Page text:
The trailers have been everywhere. It was a big deal when they aired all over TV that the return of “Call of Duty: Black Ops” was imminent in this newest installment of the “Call of Duty” franchise. I won’t talk about how somehow Woods survived jumping out a window with a man holding a grenade in his hand, or the crazy Michael Bay-esque cornucopia of explosions that filled television screens. What was interesting was what the commercial didn’t show and what gaming press got a taste of at E3 2012.
In the bowels of the Activision pavilion, a demo was shown to display the shiny new “Call of Duty.” “Black Ops” developer Treyarch has really worked hard to compete with what Infinity Ward, of “Modern Warfare” fame, has laid down over the last decade. With “Battlefield 3” storming through shelves there’s been a lot of worry in the competitive multiplayer shooter bracket as to what can now become the new giant.
“Black Ops” took place in the Vietnam and Cold War era, while “Black Ops 2” seems to have leaped forward into the near future. The pitch a Treyarch spokesman gave was the what-if scenario that of all the world’s nations’ automated and un-manned technology being turned against them in a full-scale attack.
The setting: Los Angeles. Appropriate for the expo and ironic as the demo showed a demolished skyline, a smouldering Staples Center and a battered freeway. Escorting the president through this hellish glimpse into the future, the player was assaulted by drones running strafing patterns and camouflaged enemies hiding behind freeway walls and broken-down cars.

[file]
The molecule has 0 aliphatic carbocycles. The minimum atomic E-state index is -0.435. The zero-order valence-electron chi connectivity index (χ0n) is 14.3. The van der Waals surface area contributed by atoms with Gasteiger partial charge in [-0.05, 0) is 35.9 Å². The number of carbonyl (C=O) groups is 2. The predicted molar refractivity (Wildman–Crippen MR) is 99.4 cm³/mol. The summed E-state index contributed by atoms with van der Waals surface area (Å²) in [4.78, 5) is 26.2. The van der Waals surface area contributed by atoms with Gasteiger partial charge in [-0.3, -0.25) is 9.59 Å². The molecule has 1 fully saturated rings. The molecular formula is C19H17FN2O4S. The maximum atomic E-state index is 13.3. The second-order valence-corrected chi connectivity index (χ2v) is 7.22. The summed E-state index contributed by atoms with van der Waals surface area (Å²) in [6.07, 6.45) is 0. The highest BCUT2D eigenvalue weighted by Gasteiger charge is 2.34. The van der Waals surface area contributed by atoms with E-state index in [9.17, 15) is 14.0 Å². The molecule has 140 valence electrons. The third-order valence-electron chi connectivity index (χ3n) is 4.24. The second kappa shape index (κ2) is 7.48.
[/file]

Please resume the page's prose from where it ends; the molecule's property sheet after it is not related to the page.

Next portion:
Luckily for Mason, the player character with the same name as the hero from the original “Black Ops” (relation or coincidence is up for interpretation until more is known), he wields a rifle that fires charged rounds through cover and swats his enemies down.
While the game asked Mason to provide cover for the president and her guard, the spokesman for Treyarch mentioned that it was entirely possible for the player to rappel down and fight alongside the honor-guard as opposed to provide covering fire from above.
|“Black Ops 2” depicts a future with quadrupedal war mechs.
After driving through a crowded freeway tunnel full of enemies, Mason and his team enter L.A. proper and begin to fight their way through city streets while drones bomb and strafe from above. That’s the least of their worries as boar sized quadruped mechs ram and blast their way through the local forces.
Explosions! Violence! Tiny little RC helicopters that attack the enemies you target from the first-person-perspective! But that’s not all! Taking a page from “Battlefield 3’s” book, Mason jumps into a hover-jet to provide air support.
It looks like Treyarch has hit everything on the checklist for a current shooter. The most impressive addition to the game was a group of missions where the player can command ground forces to take objectives.
Now, it’s hard to describe exactly how this works, but it works almost completely like the mission in the first “Black Ops” where the player positions the team from the Blackbird above. Except instead of a jet thousands of feet above the team, it looks like there’s a helicopter. As the mission goes on, mechs or small helicopters can be sent to assist the ground forces. Not only that, but the player can control any of these from the first-person perspective, humans and robots alike. Alternatively, the entire mission can be played from the overwatch perspective.
|Unmanned drones are now part of the player’s arsenal.
Of course, the shooter fans who mainly buy this franchise may not enjoy this micromanagement. It’s a risky move, but it might be what is needed to reinvigorate the shooter franchise by proving this method may work and then incorporating it into future games. Fans of other games like “Total War” or “Company of Heroes” may become interested in a shooter like “Call of Duty” if this works.